J.M. Lloyd: ‘Jenkins, David’, The Dictionary of Welsh Biography down to 1940, ed. J.E. Lloyd and R.T. Jenkins (London, 1959), 431
Jenkins, Edmund Thornton
(b Charleston, SC,9 April 1894; d Paris, 12 Sept 1926). American composer. He studied the clarinet, the piano and the violin at Atlanta Baptist College (now Morehouse College) where his teachers included Kemper Harreld. In 1914 he performed with his father’s ensemble, the Jenkins Orphanage Band, at the Anglo-American Exposition in London. He later enrolled at the RAM, where he studied the clarinet, piano and singing, and had composition lessons with Corder. His awards included an orchestral scholarship (1915–17), medals for singing, and clarinet and piano playing, and the Ross Scholarship (1919–21). He became an Associate of the RAM in 1921.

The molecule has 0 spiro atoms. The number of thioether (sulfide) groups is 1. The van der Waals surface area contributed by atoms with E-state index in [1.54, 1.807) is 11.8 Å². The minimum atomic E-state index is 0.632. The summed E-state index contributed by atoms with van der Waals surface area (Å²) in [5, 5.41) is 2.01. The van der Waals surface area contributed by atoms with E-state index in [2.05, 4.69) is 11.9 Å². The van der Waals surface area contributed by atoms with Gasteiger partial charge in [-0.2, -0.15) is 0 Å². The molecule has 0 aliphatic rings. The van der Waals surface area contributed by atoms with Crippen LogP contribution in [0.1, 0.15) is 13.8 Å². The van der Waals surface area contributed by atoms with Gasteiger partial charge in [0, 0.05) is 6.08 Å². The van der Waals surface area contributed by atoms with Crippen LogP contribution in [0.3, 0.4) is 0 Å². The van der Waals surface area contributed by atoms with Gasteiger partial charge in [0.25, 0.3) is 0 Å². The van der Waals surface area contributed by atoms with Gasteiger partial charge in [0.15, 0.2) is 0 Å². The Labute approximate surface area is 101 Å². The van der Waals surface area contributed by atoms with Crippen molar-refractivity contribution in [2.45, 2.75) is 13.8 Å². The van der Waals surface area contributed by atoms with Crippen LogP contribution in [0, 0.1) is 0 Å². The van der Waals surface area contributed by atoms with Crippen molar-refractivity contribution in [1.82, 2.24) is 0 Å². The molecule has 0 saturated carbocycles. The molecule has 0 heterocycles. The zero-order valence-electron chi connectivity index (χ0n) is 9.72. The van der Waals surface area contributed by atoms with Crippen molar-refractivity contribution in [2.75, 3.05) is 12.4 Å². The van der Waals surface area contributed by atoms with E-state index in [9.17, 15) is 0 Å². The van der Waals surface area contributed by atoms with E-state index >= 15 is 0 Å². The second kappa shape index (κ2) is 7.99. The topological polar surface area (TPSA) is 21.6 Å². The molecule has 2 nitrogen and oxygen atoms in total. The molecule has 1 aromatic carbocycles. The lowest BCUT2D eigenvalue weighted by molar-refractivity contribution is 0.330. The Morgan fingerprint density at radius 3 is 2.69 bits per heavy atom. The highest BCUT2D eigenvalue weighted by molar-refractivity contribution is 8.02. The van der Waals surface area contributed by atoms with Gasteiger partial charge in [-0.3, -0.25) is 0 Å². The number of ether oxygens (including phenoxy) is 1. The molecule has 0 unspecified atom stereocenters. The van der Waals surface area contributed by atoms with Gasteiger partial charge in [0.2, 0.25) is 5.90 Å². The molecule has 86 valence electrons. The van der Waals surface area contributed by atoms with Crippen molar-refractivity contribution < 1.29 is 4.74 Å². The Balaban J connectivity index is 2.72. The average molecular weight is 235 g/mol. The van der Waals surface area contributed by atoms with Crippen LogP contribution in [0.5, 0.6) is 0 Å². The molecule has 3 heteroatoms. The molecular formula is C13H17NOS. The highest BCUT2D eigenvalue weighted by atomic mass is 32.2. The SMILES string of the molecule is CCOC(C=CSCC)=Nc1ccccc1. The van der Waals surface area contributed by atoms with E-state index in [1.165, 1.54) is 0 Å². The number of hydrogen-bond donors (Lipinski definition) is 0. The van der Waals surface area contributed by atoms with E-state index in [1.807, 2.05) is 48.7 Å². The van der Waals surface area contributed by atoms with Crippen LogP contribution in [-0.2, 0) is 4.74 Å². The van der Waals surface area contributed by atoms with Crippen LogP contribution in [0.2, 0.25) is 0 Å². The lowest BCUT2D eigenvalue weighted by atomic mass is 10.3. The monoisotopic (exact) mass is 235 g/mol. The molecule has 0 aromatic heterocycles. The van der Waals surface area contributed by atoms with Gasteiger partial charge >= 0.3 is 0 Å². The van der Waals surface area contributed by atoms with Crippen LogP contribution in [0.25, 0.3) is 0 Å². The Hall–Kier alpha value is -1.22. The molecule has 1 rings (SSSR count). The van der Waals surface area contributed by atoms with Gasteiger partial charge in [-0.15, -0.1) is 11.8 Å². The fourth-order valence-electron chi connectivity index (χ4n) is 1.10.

After working in British theatre orchestras and dance bands, employment that resulted in a number of recordings (1921), he moved to Paris. He continued performing and composing, and established the Anglo-Continental-American Music Press. Among his published works are songs, compositions for solo piano and orchestral works. Black musical culture is particularly evident in his jazz phrasing, for instance in the Folk Rhapsody for orchestra. His involvement with the Pan-African congresses of 1921 and 1923 was also influential. In 1923 he embarked on what was to be a disillusioning tour of America, an experience that introduced black theatrical elements into his compositional style. His manuscripts are held at the Center for Black Music, Columbia College, Chicago.